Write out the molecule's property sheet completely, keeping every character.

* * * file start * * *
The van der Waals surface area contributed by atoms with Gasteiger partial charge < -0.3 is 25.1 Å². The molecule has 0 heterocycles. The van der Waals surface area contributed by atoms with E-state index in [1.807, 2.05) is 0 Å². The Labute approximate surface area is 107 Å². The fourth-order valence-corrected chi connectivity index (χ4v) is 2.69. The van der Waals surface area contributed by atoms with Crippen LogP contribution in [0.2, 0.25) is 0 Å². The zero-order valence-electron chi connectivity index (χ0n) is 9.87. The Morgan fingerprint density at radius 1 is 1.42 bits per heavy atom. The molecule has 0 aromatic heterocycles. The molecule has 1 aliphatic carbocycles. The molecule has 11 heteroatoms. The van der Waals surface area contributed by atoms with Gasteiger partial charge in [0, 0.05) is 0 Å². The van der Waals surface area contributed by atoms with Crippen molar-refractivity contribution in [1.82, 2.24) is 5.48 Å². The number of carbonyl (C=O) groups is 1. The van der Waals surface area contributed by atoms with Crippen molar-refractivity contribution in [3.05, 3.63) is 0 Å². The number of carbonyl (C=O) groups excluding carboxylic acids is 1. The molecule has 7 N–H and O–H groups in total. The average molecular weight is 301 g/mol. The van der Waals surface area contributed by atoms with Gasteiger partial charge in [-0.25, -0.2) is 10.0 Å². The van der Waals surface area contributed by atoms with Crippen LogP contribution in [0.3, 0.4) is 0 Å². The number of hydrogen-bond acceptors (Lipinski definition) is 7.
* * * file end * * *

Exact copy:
The van der Waals surface area contributed by atoms with Gasteiger partial charge < -0.3 is 25.1 Å². The molecule has 0 heterocycles. The van der Waals surface area contributed by atoms with E-state index in [1.807, 2.05) is 0 Å². The Labute approximate surface area is 107 Å². The fourth-order valence-corrected chi connectivity index (χ4v) is 2.69. The van der Waals surface area contributed by atoms with Crippen LogP contribution in [0.2, 0.25) is 0 Å². The zero-order valence-electron chi connectivity index (χ0n) is 9.87. The Morgan fingerprint density at radius 1 is 1.42 bits per heavy atom. The molecule has 0 aromatic heterocycles. The molecule has 1 aliphatic carbocycles. The molecule has 11 heteroatoms. The van der Waals surface area contributed by atoms with Gasteiger partial charge in [0, 0.05) is 0 Å². The van der Waals surface area contributed by atoms with Crippen molar-refractivity contribution in [1.82, 2.24) is 5.48 Å². The number of carbonyl (C=O) groups is 1. The van der Waals surface area contributed by atoms with Crippen molar-refractivity contribution in [3.05, 3.63) is 0 Å². The number of carbonyl (C=O) groups excluding carboxylic acids is 1. The molecule has 7 N–H and O–H groups in total. The average molecular weight is 301 g/mol. The van der Waals surface area contributed by atoms with Gasteiger partial charge in [-0.25, -0.2) is 10.0 Å². The van der Waals surface area contributed by atoms with Crippen LogP contribution in [0.3, 0.4) is 0 Å². The number of hydrogen-bond acceptors (Lipinski definition) is 7.